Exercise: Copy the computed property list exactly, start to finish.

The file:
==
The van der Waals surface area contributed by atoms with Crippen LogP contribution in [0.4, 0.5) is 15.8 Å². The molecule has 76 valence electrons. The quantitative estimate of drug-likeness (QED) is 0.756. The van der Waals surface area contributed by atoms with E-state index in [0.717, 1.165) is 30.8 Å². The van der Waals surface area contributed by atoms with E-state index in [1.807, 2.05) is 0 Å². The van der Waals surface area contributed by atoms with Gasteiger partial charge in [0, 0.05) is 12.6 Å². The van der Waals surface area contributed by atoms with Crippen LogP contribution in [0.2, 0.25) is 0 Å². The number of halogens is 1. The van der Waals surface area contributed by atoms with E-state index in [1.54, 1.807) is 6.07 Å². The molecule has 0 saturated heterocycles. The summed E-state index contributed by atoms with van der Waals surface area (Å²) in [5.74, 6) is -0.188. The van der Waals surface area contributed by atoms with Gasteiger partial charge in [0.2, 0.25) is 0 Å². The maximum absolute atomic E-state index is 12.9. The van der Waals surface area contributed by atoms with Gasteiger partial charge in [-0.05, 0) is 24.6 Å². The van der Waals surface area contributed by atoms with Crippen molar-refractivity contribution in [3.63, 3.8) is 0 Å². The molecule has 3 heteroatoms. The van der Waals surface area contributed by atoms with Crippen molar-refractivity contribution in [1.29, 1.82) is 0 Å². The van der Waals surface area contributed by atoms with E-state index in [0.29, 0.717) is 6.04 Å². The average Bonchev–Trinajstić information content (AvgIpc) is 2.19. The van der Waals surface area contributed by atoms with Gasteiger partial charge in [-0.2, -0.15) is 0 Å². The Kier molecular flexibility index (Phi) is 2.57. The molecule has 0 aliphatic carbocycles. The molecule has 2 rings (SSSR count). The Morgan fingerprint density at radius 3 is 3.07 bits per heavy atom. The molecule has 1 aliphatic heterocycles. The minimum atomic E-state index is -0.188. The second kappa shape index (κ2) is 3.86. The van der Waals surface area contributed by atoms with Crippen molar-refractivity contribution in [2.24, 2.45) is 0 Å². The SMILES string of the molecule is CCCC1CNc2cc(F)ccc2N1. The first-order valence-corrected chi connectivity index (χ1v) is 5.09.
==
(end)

The van der Waals surface area contributed by atoms with Crippen LogP contribution in [0.4, 0.5) is 15.8 Å². The molecule has 76 valence electrons. The quantitative estimate of drug-likeness (QED) is 0.756. The van der Waals surface area contributed by atoms with E-state index in [0.717, 1.165) is 30.8 Å². The van der Waals surface area contributed by atoms with E-state index in [1.807, 2.05) is 0 Å². The van der Waals surface area contributed by atoms with Gasteiger partial charge in [0, 0.05) is 12.6 Å². The van der Waals surface area contributed by atoms with Crippen LogP contribution in [0.2, 0.25) is 0 Å². The number of halogens is 1. The van der Waals surface area contributed by atoms with E-state index in [1.54, 1.807) is 6.07 Å². The molecule has 0 saturated heterocycles. The summed E-state index contributed by atoms with van der Waals surface area (Å²) in [5.74, 6) is -0.188. The van der Waals surface area contributed by atoms with Gasteiger partial charge in [0.2, 0.25) is 0 Å². The maximum absolute atomic E-state index is 12.9. The van der Waals surface area contributed by atoms with Gasteiger partial charge in [-0.05, 0) is 24.6 Å². The van der Waals surface area contributed by atoms with Crippen molar-refractivity contribution in [3.63, 3.8) is 0 Å². The molecule has 3 heteroatoms. The van der Waals surface area contributed by atoms with Crippen molar-refractivity contribution in [1.29, 1.82) is 0 Å². The van der Waals surface area contributed by atoms with E-state index in [0.29, 0.717) is 6.04 Å². The average Bonchev–Trinajstić information content (AvgIpc) is 2.19. The van der Waals surface area contributed by atoms with Gasteiger partial charge in [-0.2, -0.15) is 0 Å². The Kier molecular flexibility index (Phi) is 2.57. The molecule has 0 aliphatic carbocycles. The molecule has 2 rings (SSSR count). The Morgan fingerprint density at radius 3 is 3.07 bits per heavy atom. The molecule has 1 aliphatic heterocycles. The minimum atomic E-state index is -0.188. The second kappa shape index (κ2) is 3.86. The van der Waals surface area contributed by atoms with Crippen molar-refractivity contribution in [2.24, 2.45) is 0 Å². The SMILES string of the molecule is CCCC1CNc2cc(F)ccc2N1. The first-order valence-corrected chi connectivity index (χ1v) is 5.09.